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The BBC's The Secret Agent adaptation is not your average period drama




Last Sunday saw the start of a new BBC period drama based on Joseph Conrad's 1907 novel, The Secret Agent


In this case, though, 'period drama' probably makes it sound a bit too cosy. It is actually more of a political drama centered around terrorism and political uncertainty, that just happens to be set in the late 19th Century.

It features a bomb attack on an iconic London landmark, sleeper cells, foreign agents and muddied ideologies leading to violence and fear. Overall then, despite the story being over 100 years old, it's horribly apposite for these troubled times.

It's also, though, a family tragedy, and a story of normal people. Which probably makes it all the more chilling. The characters are quite mundane and their motivation never particularly clear, not even to themselves. They're also, variously, incompetent, lazy and shamelessly exploited.

This is actually the fourth time the BBC has filmed the novel, which, obviously, is testament to the quality of the source material, but also, less happily, points to its enduring relevance.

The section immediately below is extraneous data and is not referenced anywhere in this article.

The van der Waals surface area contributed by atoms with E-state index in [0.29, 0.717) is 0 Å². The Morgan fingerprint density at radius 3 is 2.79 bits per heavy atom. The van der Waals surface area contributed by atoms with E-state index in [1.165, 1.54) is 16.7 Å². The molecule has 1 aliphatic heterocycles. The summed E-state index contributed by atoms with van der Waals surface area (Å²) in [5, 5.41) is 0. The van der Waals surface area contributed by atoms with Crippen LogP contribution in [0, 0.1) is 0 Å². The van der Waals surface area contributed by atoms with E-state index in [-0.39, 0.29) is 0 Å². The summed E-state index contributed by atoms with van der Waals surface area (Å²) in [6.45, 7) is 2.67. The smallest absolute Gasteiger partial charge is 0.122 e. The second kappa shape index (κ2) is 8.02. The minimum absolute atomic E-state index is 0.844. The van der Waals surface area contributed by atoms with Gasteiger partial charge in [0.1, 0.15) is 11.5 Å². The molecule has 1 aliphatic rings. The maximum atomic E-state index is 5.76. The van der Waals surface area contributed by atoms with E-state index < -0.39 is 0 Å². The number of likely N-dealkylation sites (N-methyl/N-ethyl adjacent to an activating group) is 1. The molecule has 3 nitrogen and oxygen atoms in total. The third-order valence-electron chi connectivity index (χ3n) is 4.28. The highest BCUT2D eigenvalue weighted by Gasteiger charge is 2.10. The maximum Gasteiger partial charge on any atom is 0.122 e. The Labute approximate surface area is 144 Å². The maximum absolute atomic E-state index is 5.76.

Conrad based The Secret Agent on the story of French anarchist Martial Bourdin, or at least used it as a jumping off point. (Warning, if you don't know the story and want to enjoy the series as it unfolds, some mid-level spoilers are coming up right now).

Bourdin died in Greenwich Park when the explosives he was carrying went off prematurely. No one ever knew his motives or much about him at all.

Discussing the provenance of The Secret Agent in 1920, Conrad described a conversation he had had with a friend: "We recalled the already old story of the attempt to blow up the Greenwich Observatory, a blood-stained inanity of so fatuous a kind that it was impossible to fathom its origin. My friend then remarked, Oh that fellow was half an idiot; his sister committed suicide afterwards."

The Secret Agent might not be Conrad's most famous work (that would have to be Heart of Darkness thanks to its transformation into the classic Francis Ford Coppola film, Apocalypse Now), but it is one of his best - and most timeless.

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